I have been searching for the first signs of some Hairy Dragonfly emergence over the last week and was hopeful today of finding some exuviae, but found none. There was however some teneral damseflies in the margins and most appeared to be Azure Damsefly. While checking out some potential emergence supports I came across a moth called The Spectacle. When looked at head on it’s obvious how it gets its name, the antennae also create a nice Jimmy Edwards style handlebar moustache.
Archive for the 'Dragonflies' Category
Highlights over the past few days have included, 1500 Golden Plover and 700 Lapwing roosting on Flat Beach and the new saltmarsh area, a Merlin has been regular along Shore Ridges along with a flock of around 25 Greenfinch, less expected were 6 Brambling which passed overhead near the Red Roofed Hut, up to 18 Little Grebes are split between Ternery Pool (they can give very close views infront of Crittall Hide), Quarry and Harbour Farm Pools. At Castle Water highlights have been Barn Owl, Kingfisher, Marsh Harrier, 3 Ruff, 135 Teal, 200 Wigeon and 11 Fieldfare. Several Migrant Hawker have still be active during warm sunny periods along with a few Red Admiral and Small Tortoiseshell.
UPDATE – a late Swallow flew eastward along the shore today and a late Wheatear near River Mouth on 16th.
Little Grebe from Crittall Hide at Ternery Pool
Highlights today included two Buzzards soaring low over the hide, 2 Green Sandpiper and 50 Wigeon. Dragonflies on the wing along the footpath to the hide included Brown Hawker, Southern Hawker and several Migrant Hawker.
Spent a pleasant hour by the lake at Moneypenny (East Guldeford) yesterday morning searching for possible Willow Emerald damselflies (Lestes viridis). This is a very recent marginal colonist from the Continent, now present at Strumpshaw Fen RSPB in Norfolk and at several sites in Suffolk. There’s a small colony in north Kent but I don’t know of any yet in Sussex. It’s a very late damselfly, quite robust, with a long green abdomen. A bit of a long shot! But a dozen or more Migrant Hawkers (Aeshna mixta) were swarming round the reeds and willows, and here’s a photo of one. There were similar numbers of Common Darters and a glimpse of a very late blue damsel of some sort. Meanwhile a couple of Common Buzzards were circling low over the trees – I’ve seen several over the levels recently in such unexpected surroundings.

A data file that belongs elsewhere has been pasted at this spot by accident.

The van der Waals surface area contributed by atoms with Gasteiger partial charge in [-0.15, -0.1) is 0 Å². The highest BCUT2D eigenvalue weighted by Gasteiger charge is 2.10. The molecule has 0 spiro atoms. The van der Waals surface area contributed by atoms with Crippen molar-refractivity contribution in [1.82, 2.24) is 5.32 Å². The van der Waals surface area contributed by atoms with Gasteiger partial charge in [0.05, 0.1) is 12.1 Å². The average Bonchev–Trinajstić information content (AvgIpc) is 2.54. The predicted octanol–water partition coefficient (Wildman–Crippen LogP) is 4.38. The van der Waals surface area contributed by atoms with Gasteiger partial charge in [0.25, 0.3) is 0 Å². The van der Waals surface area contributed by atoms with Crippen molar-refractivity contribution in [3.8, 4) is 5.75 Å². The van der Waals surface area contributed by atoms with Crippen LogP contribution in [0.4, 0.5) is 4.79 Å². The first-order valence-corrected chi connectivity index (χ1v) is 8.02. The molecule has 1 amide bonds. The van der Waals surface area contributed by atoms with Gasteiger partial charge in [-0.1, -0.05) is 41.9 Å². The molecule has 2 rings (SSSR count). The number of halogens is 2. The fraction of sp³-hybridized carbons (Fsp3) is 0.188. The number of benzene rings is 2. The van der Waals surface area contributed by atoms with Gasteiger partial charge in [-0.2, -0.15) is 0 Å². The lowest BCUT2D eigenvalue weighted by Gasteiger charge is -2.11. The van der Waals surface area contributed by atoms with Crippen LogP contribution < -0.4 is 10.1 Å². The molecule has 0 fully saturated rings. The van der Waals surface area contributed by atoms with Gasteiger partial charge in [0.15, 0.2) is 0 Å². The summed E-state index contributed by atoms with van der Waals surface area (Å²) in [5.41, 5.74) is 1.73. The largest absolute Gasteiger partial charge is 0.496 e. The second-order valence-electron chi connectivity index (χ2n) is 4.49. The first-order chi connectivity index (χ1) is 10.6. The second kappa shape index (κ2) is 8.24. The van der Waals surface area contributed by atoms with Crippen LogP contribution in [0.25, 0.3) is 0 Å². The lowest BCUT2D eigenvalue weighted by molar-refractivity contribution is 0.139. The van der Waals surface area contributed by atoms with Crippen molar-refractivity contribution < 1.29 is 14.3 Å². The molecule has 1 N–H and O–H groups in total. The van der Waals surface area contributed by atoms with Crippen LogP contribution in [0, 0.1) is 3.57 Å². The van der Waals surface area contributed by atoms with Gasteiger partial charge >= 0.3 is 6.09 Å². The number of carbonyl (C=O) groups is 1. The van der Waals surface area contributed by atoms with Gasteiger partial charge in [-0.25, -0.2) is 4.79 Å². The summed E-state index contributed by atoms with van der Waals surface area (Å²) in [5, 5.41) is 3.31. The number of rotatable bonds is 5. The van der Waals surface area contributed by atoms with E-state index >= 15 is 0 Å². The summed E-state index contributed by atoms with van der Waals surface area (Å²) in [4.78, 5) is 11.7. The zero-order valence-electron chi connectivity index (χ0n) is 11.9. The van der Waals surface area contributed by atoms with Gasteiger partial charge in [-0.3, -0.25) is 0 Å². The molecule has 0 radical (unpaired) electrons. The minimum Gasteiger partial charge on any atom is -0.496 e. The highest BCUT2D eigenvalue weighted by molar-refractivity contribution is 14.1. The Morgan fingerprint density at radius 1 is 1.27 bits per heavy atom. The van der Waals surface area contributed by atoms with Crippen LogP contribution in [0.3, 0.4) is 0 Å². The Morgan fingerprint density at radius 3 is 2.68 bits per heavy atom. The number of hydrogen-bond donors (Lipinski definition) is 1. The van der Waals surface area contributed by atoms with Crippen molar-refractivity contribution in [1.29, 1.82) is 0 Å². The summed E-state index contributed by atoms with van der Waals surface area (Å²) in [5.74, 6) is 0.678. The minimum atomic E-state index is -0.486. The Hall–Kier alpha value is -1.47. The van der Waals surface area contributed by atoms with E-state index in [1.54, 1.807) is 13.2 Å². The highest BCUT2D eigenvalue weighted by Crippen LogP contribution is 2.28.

This afternoon I found 2 mating and ovipositing pairs, plus further adults, of Small Red-eyed Damselflies (Erythromma viridulum) on thick mats of bright green algae on the Military Canal NE of Appledore in grid square TQ9630. There’s currently a lot of this algae on at least that stretch of the Canal, and a full survey could be instructive. It might well be worth looking elsewhere too, e.g. along the back of Pett Level where I’ve found them in the past. The habitat and late date are typical for this recent colonist, and the cherry-red eyes are very obvious.
There has not been much insect news from here of late. I don’t know if others feel the same but it seems that hoverflies, dragonflies and butterflies seem to have been rather thin on the ground this year. Anyway, highlights from Castle Water recently have been 50+ Migrant Hawker (probably due to an influx), several Ruddy Darter, very small number of Common Darter, Emperor and a Southern Hawker. Butterflies on the wing have included Small Copper, Painted lady, Red Admiral and Meadow Brown.
Several Emperor dragonflies covered in dew and at stage four of emergence was a nice find early this morning, 20 exuviae in total were found. This species starts to emerge soon after sunset and continues during the night untill dawn, so its always nice to find a few still clinging to their exuvia. The individual pictured below took its maiden flight shortly after the picture was taken after a bout of wing-whirring to warm up the flight muscels. Also of interest was my first Scaeva pyrastri of the year. This conspicuous hoverfly is a migrant and numbers fluctuate from year to year, last summer it was abundent around the reserve and local area.
Female Emperor preparing for its maiden flight at Castle Water this morning.
While out on the weekly butterfly/dragonfly transect this afternoon I came across several weird looking flies on a gate post. They are called Medetera diadema and belong to the dolichopodidae, also called ‘long-legged flies’ or more often ‘dolis’ by enthusiasts. They are generally small flies with a metallic green colouration and are predatory on other invertebrates (the larvae are either predators or scavengers in aquatic or terrestrial habitats). Truth be told they are a group that I know very little about, with this being one of only two species I can identify with any confidence. They are striking looking flies though, with this genus in particular looking very alien indeed.
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A fine selection of Black-tailed Skimmer in various states of emergence and in close proximity to each other was a nice find this morning at Castle Water. The stiff breeze had caused several to get dislodged from their chosen emergence support but fortunately they where far enough through the process to crawl up again. A selection of pics are below.
At the resting stage. This one was later blown from the emergence support but managed to survive by crawling back up to complete the wing expansion.